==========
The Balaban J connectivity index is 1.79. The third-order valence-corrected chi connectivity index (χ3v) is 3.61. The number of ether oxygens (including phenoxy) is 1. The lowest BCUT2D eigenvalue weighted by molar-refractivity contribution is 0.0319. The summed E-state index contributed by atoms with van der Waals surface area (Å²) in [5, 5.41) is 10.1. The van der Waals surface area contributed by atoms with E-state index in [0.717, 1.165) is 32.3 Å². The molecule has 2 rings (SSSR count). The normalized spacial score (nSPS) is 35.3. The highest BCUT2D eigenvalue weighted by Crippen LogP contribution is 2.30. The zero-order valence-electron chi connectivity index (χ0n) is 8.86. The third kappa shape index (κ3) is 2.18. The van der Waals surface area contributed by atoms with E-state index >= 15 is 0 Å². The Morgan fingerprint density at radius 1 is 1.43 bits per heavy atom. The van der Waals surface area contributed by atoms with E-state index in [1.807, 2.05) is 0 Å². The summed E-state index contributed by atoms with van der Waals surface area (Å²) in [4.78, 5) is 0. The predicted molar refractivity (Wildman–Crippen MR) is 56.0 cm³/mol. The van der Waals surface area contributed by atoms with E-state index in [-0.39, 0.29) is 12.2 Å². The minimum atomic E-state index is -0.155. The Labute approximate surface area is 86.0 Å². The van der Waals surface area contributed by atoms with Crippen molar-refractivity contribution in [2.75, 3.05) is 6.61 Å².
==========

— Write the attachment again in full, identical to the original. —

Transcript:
The Balaban J connectivity index is 1.79. The third-order valence-corrected chi connectivity index (χ3v) is 3.61. The number of ether oxygens (including phenoxy) is 1. The lowest BCUT2D eigenvalue weighted by molar-refractivity contribution is 0.0319. The summed E-state index contributed by atoms with van der Waals surface area (Å²) in [5, 5.41) is 10.1. The van der Waals surface area contributed by atoms with E-state index in [0.717, 1.165) is 32.3 Å². The molecule has 2 rings (SSSR count). The normalized spacial score (nSPS) is 35.3. The highest BCUT2D eigenvalue weighted by Crippen LogP contribution is 2.30. The zero-order valence-electron chi connectivity index (χ0n) is 8.86. The third kappa shape index (κ3) is 2.18. The van der Waals surface area contributed by atoms with E-state index >= 15 is 0 Å². The Morgan fingerprint density at radius 1 is 1.43 bits per heavy atom. The van der Waals surface area contributed by atoms with E-state index in [1.807, 2.05) is 0 Å². The summed E-state index contributed by atoms with van der Waals surface area (Å²) in [4.78, 5) is 0. The predicted molar refractivity (Wildman–Crippen MR) is 56.0 cm³/mol. The van der Waals surface area contributed by atoms with E-state index in [-0.39, 0.29) is 12.2 Å². The minimum atomic E-state index is -0.155. The Labute approximate surface area is 86.0 Å². The van der Waals surface area contributed by atoms with Crippen molar-refractivity contribution in [2.75, 3.05) is 6.61 Å².